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Hearing Privilege

 

Hearing privilege is a concept that’s come up often in discussions in and around Deaf Echo posts that deserves to be called out and looked at in depth. I also find that it has personal relevance: some uncomfortable situations have come up with my family that made me think of this important concept.

Let me start with a story first.

I’m sitting down with a close hearing friend. A relative of mine calls my friend and asks her to relay a message to me. My relative had JUST met my friend for the first time the day before, and my relative uses text messaging with me all the time, and there was no reason my relative couldn’t have simply texted me.

So, in the space of one day, my relative was already ‘using’ my new friend to communicate with me. My relative was taking advantage of her hearing status (and advantages) to confer on my hearing friend the privilege of communication while simultaneously weakening me. I was denied the responsibility and control of handling communication.

To properly explain what I think of this I need to explain what exactly hearing privilege means and that will require a short journey through race relations.

Hearing privilege can be best explained quickly by saying it’s similar to the concept of white privilege. In a nutshell, white privilege is “a way of conceptualizing racial inequalities that focuses as much on the advantages that white people accrue from society as on the disadvantages that people of color experience.” (Wikipedia) It’s different than racism and prejudice; racism and prejudice are essentially when a dominant group actively seeks to oppress or suppress other racial groups for its own advantage. It is a privileged position; the possession of an advantage white persons enjoy over non-white persons.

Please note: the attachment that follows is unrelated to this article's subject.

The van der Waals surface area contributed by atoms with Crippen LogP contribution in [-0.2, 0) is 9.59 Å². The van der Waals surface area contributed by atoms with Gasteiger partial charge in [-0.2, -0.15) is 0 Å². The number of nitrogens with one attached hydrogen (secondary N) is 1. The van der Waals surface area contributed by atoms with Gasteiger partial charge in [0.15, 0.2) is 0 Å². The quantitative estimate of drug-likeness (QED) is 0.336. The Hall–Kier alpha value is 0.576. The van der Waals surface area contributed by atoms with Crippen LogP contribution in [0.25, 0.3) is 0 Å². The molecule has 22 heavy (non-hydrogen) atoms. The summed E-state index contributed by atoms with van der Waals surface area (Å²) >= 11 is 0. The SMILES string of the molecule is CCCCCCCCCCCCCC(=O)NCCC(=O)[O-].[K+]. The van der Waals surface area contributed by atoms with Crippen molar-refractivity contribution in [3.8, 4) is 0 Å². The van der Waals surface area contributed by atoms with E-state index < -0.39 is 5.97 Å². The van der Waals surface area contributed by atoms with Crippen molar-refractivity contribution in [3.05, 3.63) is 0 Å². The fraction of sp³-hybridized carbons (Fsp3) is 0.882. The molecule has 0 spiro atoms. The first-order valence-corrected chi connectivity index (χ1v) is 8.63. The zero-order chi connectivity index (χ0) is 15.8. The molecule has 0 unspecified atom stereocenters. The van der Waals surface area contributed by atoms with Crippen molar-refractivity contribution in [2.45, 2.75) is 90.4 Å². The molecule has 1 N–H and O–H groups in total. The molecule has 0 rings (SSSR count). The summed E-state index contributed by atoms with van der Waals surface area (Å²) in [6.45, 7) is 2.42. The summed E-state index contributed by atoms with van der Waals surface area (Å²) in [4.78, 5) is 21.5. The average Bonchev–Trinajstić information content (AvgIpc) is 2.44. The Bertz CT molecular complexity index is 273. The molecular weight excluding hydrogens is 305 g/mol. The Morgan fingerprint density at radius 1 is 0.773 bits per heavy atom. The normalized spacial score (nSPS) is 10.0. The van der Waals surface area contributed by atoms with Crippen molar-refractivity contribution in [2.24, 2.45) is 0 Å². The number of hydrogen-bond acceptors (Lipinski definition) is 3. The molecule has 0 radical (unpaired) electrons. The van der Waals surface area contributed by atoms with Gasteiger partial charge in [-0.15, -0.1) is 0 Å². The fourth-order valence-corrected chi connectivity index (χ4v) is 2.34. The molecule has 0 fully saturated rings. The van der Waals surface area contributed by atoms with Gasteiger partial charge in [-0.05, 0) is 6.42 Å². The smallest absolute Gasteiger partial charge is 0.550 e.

White privilege is everywhere. As a white person, I am conscious that simply being white does grant me privileges that other races do not have (or only have to a limited degree). For example, a writer writes “Every time I walk into a store at the same time as a black man and the security guard follows him and leaves me alone to shop, I am benefiting from white privilege.” (source)

Similarly, hearing privilege is when hearing people view their social, cultural, and economic experiences as a norm that all deaf people should experience. It is a privileged position; hearing people possess an undeniable advantage over deaf persons. The quick reader will rightly point out that whites have an unearned advantage (skin color) while hearing people have a physical advantage (being able to hear), but the privilege itself remains.

Back to my story. Clearly, my relative extended the privilege to my hearing friend and skipped texting me because picking up the phone and speaking on the phone was more convenient.

When a boss decided not to schedule a meeting with me because it was too much of a hassle getting an interpreter, that was hearing privilege.

When I was told, “It wasn’t funny anyway” and that it wasn’t important to know what a person said, that was hearing privilege.

When hearing people around a dinner table had to be reminded to include me in conversations, that was hearing privilege.

When a hearing parent pushes a deaf person to wear a hearing aid or a cochlear implant, that is hearing privilege.

When an abusive hearing boyfriend or girlfriend controls the communication environment, that is hearing privilege.

When I am interpreted for behind my back, over my head, without me knowing, that is hearing privilege.

When the spoken word (in person or on the phone) is privileged and valued as important, and other communication (sign language, writing, cued, etc) is viewed as less important, a chore, or plain dismissed; that is hearing privilege.

What can be done? What does a self-aware hearing person look like? Here are some good examples from my experience:

  • When you visit their house and they turn on the captioning before you arrive.
  • When they ask your permission (or wait for you to ask) to interpret for you in a communication difficulty with another hearing person.
  • When asked to “tell him” or “tell her” something, they politely say, “tell him or her yourself.” They also do not do that themselves.
  • Extra credit: They learn sign language, cued speech, or some other visual means of communication so that they can communicate with you.

If we all become more aware of hearing privilege, it becomes much easier to take that power back for ourselves.  The other day, a hearing friend went with me to an auto parts store.  I began communicating (the best I could) with the guy behind the counter.  My hearing friend started to help me, behind me.

I started to get angry, but I realized… it’s all up to me.  So I told him, “I got this.”  And I did.

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